Intensive science learning

I have been mostly absent for a while and so for those that look forward to my blogs (if there are in fact any) might be expecting that in my sojourn that I was thinking up some great topics for blogs, but alas it is not the case (well that is not entirely true).  I have started back into reviews and blogs though, after a long absence.  I was thinking of some more serious topics to discuss to get me back into the swing, but with the first review I ran across an interesting page in Mystery in Space (it was issue 31).  Mystery in Space is a sort of weird mixture of science fact and science fantasy, with lots of genuinely interesting astronomical facts (even by today's more advanced standards in terms of knowledge) but with also lots of not very accurate science on display (for instance when some characters were walking on the surface of the sun.)  In this particular story though the two characters are trying to determine what a substance can do and go through a fairly decent checklist measuring its intensive characteristics, those being ones not related to the amount of the substance present.  Not really such a bad lesson for the reader as scientists go through similar checklists when identifying a substance (though transmutational abilities is not something which is often tested for) 
 

19 Comments
19 Comments
Edited by Daveyo520

I don't know what kind of scientist you are but transmutational abilities are the first thing I check for.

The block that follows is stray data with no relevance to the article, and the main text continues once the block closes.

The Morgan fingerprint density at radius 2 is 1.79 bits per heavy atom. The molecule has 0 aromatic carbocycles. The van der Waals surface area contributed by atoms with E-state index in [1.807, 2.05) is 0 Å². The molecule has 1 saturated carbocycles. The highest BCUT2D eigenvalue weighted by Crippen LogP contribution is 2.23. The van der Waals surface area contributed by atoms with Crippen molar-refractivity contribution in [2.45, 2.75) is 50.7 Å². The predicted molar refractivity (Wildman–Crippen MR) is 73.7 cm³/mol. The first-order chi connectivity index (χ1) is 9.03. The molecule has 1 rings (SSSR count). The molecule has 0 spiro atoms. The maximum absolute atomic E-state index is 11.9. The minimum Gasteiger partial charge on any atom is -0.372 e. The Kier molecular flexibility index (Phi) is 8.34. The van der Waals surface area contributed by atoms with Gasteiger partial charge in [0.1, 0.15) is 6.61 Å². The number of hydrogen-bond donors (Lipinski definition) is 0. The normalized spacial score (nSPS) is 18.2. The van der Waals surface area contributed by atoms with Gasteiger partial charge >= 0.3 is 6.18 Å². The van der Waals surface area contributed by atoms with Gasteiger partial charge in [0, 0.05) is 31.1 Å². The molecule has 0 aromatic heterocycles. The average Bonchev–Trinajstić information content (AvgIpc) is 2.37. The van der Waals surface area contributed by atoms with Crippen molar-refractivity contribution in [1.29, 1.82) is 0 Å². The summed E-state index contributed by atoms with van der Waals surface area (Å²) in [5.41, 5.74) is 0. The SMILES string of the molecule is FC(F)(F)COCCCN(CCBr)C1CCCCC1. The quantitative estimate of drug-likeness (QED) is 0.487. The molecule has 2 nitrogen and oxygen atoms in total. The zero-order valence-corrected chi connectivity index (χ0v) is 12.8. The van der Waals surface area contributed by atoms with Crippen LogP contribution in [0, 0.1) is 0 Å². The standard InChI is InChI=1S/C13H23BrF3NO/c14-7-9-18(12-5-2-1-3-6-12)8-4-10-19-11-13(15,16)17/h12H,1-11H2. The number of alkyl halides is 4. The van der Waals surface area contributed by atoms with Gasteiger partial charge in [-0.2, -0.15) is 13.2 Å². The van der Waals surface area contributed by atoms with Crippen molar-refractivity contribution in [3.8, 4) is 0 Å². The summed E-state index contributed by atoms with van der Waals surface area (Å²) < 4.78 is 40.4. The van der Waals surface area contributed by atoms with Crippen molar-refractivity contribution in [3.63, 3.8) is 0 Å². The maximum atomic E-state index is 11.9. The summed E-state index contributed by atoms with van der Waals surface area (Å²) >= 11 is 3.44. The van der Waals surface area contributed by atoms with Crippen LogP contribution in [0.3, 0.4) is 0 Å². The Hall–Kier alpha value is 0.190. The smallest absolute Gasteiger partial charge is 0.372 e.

Posted by cosmo111687

"It doesn't know the words to the national anthem."

"When I sit on it, nothing hatches."

"Rubbing it doesn't produce a genie."

"When I hold it to my ear, it doesn't play Coldplay."

"Placing it on my cranium doesn't give me a full head of hair."

"Giving it tough love doesn't get it to change it's ways."

"Having it in my life doesn't make me me forget how much I miss Carla."

"Testing it for completely arbitrary attributes doesn't justify the time spent testing it."

Posted by PrinceIMC
@cosmo111687 said:

"It doesn't know the words to the national anthem."

"When I sit on it, nothing hatches."

"Rubbing it doesn't produce a genie."

"When I hold it to my ear, it doesn't play Coldplay."

"Placing it on my cranium doesn't give me a full head of hair."

"Giving it tough love doesn't get it to change it's ways."

"Having it in my life doesn't make me me forget how much I miss Carla."

"Testing it for completely arbitrary attributes doesn't justify the time spent testing it."

Now that's funny.
Posted by ReVamp

Nice to see you back!

Posted by RazzaTazz
@Daveyo520: I was thinking about that, it is common but in a different sense.   
 
@cosmo111687:  Those would have been better ;) 
 
@ReVamp: Yes here I am
Moderator
Posted by Daveyo520

@cosmo111687: You should also test how it taste on waffles.

Posted by ReVamp

@RazzaTazz: My mouth is watering.

Posted by RazzaTazz
@Daveyo520: That would be the culinary arts, not science, though really the first chemists were probably cooks 
 
@ReVamp: Doesn't that mean you are hungry?
Moderator
Posted by ReVamp

@RazzaTazz: Indeed. Hungry for blogs.

Edited by Daveyo520

@RazzaTazz: He just likes waffles a lot.

Ok then test how it sounds underwater every 4th Tuesday.

Posted by RazzaTazz
@ReVamp: Oh I shall work some up soon, need to do some back reading, the last week I think I reviewed was 4 weeks ago, which means I am missing an entire month. 
 
@Daveyo520: He already tested some of that 
Moderator
Posted by Daveyo520

@RazzaTazz: How about if it looks nice with red?

Posted by RazzaTazz
@Daveyo520: Thats subjective, not objective
Moderator
Posted by Daveyo520

@RazzaTazz: How about if it enhances sexual performance?

Posted by RazzaTazz
@Daveyo520: Thats both subjective and objective
Moderator
Posted by Daveyo520

@RazzaTazz: Can we measure its girth?

Posted by RazzaTazz
@Daveyo520: Girth would be extensive
Moderator
Posted by Daveyo520

@RazzaTazz: It would have to be.